Plus: regenerative business principles, ableism in language, purposeful daydreaming, and more
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Welcome to In the Good, a weekly newsletter for small and solo business owners who give a damn. Thank you for being here!

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Ho ho ho,

If you're into Christmas, raise your hand if you've got your tree up already. 

My hand is still down. We will probably do it this weekend—despite my youngest son nagging us for weeks, I can't quite get my head around it actually being that time of year already. Again. Where does time go?

And now for an awkward segue into this week's mini-essay/rant/rambling about trees. Actually, never mind—this is the awkward segue.

Planting trees is a popular way for businesses to show off their green credentials, which isn’t surprising considering that it’s:
  • easy to connect to your business. Businesses can, say, plant a tree for every new customer or every product sold.
  • easy to set up. There is no shortage of tree planting programs to choose from these days.
  • easy to ‘sell’ as part of your sustainability initiatives. I mean, who doesn’t like trees?
But just because something is easy, doesn’t make it a good choice. (Whoa, the mom voice is strong with this one. My teen son sympathizes with you.)

Tree planting schemes are coming under increasing scrutiny. And for good reasons. There are serious and legitimate concerns about their effectiveness and long-term management, their negative impact on biodiversity and local and indigenous people, and their role in greenwashing.

This doesn’t mean we should abandon tree planting completely. Trees ARE good. They purify our air, provide food and habitat for wildlife, prevent soil erosion—and, yes, they absorb carbon dioxide.

If you want to include tree planting as one part of your company’s carbon reduction strategy, make sure you:
  • reduce your carbon emissions. That’s the priority. Offsetting is not a free pass for inaction.
  • choose more immediate offsetting solutions. Trees take a good 10+ years before they’re effective at absorbing carbon dioxide. We need climate action now.
  • choose your tree planting partner carefully. Look for reputable ones with third-party certification.
Responsible tree planting can be a part of your company’s sustainability initiatives, but it shouldn’t be the focus—just as carbon offsets shouldn’t be. Let's make sure we're realistic about the impact and limitations of tree planting and other carbon offset programs.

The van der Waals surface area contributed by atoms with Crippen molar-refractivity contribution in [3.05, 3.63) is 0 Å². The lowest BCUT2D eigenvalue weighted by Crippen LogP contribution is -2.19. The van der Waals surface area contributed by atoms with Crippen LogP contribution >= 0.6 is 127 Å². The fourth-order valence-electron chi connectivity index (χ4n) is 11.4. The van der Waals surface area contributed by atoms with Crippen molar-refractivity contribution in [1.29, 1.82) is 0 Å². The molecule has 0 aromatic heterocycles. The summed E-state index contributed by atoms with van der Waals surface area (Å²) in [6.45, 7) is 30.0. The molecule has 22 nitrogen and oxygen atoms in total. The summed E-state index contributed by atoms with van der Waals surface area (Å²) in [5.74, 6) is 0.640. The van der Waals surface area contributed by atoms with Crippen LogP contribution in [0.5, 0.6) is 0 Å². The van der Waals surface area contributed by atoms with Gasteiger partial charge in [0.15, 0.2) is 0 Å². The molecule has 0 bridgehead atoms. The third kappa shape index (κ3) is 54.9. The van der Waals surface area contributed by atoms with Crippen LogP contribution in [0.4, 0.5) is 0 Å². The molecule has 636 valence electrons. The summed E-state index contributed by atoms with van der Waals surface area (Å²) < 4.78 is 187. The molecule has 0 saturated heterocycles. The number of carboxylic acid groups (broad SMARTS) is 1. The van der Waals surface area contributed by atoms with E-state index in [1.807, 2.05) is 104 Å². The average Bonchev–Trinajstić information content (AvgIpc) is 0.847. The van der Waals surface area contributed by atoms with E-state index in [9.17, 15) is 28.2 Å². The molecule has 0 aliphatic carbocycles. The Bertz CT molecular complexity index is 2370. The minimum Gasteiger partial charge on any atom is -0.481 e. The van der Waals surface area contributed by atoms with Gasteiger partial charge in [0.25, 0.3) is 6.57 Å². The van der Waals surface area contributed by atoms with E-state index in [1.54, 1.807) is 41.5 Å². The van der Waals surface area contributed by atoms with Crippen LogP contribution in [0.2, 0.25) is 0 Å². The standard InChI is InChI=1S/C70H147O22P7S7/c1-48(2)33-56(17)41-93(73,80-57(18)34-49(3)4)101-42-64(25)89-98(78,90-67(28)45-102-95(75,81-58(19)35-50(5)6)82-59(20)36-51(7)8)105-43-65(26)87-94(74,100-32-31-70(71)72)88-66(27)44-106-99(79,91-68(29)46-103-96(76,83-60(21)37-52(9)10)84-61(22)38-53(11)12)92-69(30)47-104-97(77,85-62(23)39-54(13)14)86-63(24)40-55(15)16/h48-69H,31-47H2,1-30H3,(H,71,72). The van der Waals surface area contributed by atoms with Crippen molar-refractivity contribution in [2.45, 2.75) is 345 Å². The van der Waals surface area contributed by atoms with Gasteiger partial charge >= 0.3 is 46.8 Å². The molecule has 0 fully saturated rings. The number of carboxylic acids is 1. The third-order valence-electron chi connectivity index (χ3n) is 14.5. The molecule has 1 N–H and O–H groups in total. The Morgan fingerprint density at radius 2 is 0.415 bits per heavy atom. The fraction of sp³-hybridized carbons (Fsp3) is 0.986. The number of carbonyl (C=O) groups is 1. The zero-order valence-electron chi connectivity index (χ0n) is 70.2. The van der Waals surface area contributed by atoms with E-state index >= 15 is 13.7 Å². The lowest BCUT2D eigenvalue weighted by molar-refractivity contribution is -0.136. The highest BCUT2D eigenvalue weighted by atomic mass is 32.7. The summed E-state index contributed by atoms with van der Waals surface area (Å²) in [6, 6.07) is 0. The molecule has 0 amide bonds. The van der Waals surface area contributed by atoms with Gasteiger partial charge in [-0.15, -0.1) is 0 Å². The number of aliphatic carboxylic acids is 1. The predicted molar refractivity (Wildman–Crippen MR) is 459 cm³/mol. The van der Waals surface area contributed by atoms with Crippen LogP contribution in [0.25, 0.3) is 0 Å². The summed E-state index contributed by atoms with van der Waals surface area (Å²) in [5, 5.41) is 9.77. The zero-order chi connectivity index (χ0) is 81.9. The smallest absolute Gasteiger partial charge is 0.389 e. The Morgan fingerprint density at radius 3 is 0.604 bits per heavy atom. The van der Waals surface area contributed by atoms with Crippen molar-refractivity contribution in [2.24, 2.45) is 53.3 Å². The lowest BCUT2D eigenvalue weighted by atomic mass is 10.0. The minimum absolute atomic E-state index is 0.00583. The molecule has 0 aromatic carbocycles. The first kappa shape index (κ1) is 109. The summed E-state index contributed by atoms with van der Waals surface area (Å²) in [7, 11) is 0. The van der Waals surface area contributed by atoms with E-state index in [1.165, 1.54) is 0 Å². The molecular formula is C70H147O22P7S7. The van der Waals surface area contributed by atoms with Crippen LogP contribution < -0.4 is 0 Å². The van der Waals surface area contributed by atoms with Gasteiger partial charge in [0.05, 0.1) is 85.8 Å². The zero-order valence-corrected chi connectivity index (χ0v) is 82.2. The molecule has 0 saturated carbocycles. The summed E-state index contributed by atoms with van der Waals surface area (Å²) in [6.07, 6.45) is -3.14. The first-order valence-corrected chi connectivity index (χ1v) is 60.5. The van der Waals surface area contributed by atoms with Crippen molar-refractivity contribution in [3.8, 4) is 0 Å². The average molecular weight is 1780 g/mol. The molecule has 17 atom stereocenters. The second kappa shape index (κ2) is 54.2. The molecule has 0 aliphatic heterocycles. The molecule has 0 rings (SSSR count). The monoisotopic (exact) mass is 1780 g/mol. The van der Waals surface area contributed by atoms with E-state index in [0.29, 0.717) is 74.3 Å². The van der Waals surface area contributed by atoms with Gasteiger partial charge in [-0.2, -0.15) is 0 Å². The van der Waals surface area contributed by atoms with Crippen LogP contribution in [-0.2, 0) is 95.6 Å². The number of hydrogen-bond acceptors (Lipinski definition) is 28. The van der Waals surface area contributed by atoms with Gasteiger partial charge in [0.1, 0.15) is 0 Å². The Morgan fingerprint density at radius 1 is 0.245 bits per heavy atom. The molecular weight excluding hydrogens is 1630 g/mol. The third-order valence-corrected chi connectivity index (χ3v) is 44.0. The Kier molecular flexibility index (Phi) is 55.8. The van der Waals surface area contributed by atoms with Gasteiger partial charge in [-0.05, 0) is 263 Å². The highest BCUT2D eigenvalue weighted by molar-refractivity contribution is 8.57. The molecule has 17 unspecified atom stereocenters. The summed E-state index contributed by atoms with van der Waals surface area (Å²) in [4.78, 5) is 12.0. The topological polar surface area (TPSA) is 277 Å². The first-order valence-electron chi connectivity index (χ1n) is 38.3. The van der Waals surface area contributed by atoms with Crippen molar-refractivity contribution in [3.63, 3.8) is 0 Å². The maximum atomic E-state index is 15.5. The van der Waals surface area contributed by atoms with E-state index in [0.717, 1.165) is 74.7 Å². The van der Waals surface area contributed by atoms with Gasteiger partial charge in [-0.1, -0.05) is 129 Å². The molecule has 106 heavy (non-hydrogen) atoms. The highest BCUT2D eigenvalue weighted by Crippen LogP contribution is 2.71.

"You know me, I think there ought to be a big old tree right there. And let's give him a friend. Everybody needs a friend."

—Bob Ross
A Few Good Links 👍
1. Ableism is embedded in our language. We can dismantle it. This thoughtful article talks through some of the issues we should consider in the language we use and offers useful resources to help us do better.

2. "Going far beyond how a business minimizes its environmental impact or prevents human rights abuses, a just and regenerative mindset gets to the heart of how we recognize our interdependence with other people, other living beings and ecosystems, and ultimately how we enable all living beings to not simply survive but to thrive together." YES. Here are five principles to help us be part of the regenerative business movement.

3. Considering some end-of-year charitable donations? Here are seven of the most high-impact, cost-effective, evidence-based organizations fighting climate change, according to Vox.

4. Think big with purposeful daydreaming.

5. You're a considerate business owner, right? Here's a useful reframe if you struggle with icky feelings towards marketing: “marketing” just means being considerate.
Good On Ya  👏
Kudos of the week goes to Open Harbour Refugee Association, a volunteer-run non-profit based in Nova Scotia, Canada that sponsors refugees.

And full disclosure: I'm a co-founder of the organization, so I'm kind of giving myself some of these kudos this week! 😆

(We're raising money to support the family we are currently sponsoring. Donations go directly to helping refugees in their first year in Canada.)

(Is there a person, company or organization that you think deserves some kudos thrown their way? Hit 'reply' to nominate them!)

Meanwhile on Twitter 😎

Tweet from Jay Acunzo: The hardest thing for us to do in our work is stay the course.  When you know in your bones (or your audience tells you) what you do MATTERS? Keep going. It's so tempting to chase vanity metrics or what others are doing.  I'm begging you: don't.  Keep making what matters.
Hi, I'm Charmaine—writer, editor and creator of In the Good.

I'm also a copywriter for socially conscious companies, which means I help fine folks like you make more money AND a bigger impact. 
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Nova Scotia
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